Meatless Monday Late Night Edition: Six Reasons to Eat Sardines (if You Plan to Eat Any Animal Protein)
After last week’s conversation, it’s pretty clear that everyone draws their dietary lines differently. But over the past decade we’ve noticed the rise of a certain trend that we call “vegans who eat fish.” What gives? On the one hand there are the convincing health (and environmental) benefits of a plant-based diet, extolled in The China Study and elsewhere. On the other, nutrition heros like Dr. Andrew Weil continue to make strong arguments for eating fish, particularly the kind high in omega-3s.
Instead of choosing, some (including Bill Clinton) have opted for the hybrid diet—a.k.a. vegans who eat fish, and preferably the sustainably sourced kind. Which takes me to sardines—a new obsession. As I mentioned last week, I’m going through a period right now where animal protein seems crucial to my health. Fish is a regular go-to, but like so many foods these days, it’s also a minefield. If it’s not mercury levels, it’s over-fishing. When it’s not over-fishing, it’s the carbon footprint of sushi.
But because I believe most things Dr. Weil says, after several false starts I have finally come around to sardines in a big way. Here’s why you may want to as well… Or have you already?
1. They’re low on toxins. Because they’re little and low on the food chain, sardines don’t contain all the scary environmental chemicals found in bigger fish.
2. They’re high in omega-3s. Good for your brain, great for your skin, proven to fight inflammation, omega-3s may be the closest thing we have to a silver bullet in the food-as-medicine world.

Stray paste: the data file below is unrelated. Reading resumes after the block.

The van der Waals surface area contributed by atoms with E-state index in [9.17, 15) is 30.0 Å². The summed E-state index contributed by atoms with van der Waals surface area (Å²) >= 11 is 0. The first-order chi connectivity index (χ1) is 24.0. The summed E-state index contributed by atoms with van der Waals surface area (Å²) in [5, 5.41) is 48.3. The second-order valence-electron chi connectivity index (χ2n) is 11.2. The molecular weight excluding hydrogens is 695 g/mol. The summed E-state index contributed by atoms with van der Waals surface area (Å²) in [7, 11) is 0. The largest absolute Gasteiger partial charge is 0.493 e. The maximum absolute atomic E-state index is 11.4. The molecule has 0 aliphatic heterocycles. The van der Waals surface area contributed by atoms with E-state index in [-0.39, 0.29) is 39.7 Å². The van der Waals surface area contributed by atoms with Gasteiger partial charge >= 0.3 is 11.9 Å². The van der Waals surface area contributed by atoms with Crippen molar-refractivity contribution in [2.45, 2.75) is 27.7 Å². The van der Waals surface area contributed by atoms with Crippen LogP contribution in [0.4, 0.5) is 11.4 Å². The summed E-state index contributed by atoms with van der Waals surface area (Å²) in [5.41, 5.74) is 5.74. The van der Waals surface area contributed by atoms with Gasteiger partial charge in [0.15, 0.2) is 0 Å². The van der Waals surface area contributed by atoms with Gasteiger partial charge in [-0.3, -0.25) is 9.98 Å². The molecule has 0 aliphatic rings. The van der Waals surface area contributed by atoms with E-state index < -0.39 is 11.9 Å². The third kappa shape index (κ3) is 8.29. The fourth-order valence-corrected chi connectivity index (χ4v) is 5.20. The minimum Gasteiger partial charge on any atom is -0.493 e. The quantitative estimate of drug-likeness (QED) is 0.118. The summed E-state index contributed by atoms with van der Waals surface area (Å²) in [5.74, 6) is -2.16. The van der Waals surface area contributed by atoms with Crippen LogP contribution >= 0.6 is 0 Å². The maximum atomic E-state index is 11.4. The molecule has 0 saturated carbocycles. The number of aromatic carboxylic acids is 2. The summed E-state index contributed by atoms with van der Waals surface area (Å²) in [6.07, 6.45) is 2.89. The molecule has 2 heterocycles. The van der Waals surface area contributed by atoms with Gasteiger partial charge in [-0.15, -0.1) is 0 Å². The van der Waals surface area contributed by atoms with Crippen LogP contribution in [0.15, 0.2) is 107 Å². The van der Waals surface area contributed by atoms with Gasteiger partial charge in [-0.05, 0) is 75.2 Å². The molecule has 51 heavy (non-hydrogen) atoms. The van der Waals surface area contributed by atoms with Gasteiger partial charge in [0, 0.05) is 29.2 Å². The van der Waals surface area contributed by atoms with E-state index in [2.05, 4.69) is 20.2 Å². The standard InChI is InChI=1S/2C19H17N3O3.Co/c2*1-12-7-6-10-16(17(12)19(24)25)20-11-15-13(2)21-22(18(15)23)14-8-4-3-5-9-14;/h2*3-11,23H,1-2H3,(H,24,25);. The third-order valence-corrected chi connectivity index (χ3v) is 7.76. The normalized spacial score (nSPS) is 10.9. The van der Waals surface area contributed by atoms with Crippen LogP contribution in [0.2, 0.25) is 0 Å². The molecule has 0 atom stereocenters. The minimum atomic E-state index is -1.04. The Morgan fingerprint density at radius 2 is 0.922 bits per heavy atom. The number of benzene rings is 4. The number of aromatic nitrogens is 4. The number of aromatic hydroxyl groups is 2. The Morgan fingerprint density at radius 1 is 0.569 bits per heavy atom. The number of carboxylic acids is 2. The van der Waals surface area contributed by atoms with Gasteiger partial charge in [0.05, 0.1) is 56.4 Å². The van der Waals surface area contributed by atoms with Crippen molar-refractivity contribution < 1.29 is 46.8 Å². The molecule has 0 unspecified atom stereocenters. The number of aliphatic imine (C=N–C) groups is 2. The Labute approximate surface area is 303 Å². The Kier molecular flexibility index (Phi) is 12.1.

3. There are lots of them. In fact, according to Weil, we have twice as many sardines today as we did 100 years ago. Unfortunately, that’s because we’ve overfished their predators.
4. They contain vitamin D. Many people are vitamin D deficient, and it doesn’t occur naturally in most food. While doctors are still debating just how much we need, sardines are a healthy way to get this super-vitamin without sitting in the sun (which makes dermatologists cry).
5. They taste better than tuna. Everybody knows that fat makes things yummier, and those super-healthy fats in sardines give them a satisfying flavor that you only get from tuna when you drown it in olive oil and mayo.
6. And they stink less too! It’s true that we’ve called them “stinky sardines” in the past, but compared to canned tuna or salmon, sardines are actually the least offensive on the olfactory front.
Here’s how I do mine:
—I buy a skinless, boneless variety in olive oil (I like the one at Trader Joe’s)
—I drain them and then add a bit of Vegenaise (the soy-free one), a tsp of dijon, some chopped green onion, capers, pepper, salt, and a hit of Tabasco
—I mash that together and spread on toast, wrap it in cabbage, eat it with a cucumber, whatever’s handy and good
Have you made friends yet with this sustainable superfood? If so, when, and how do you do yours?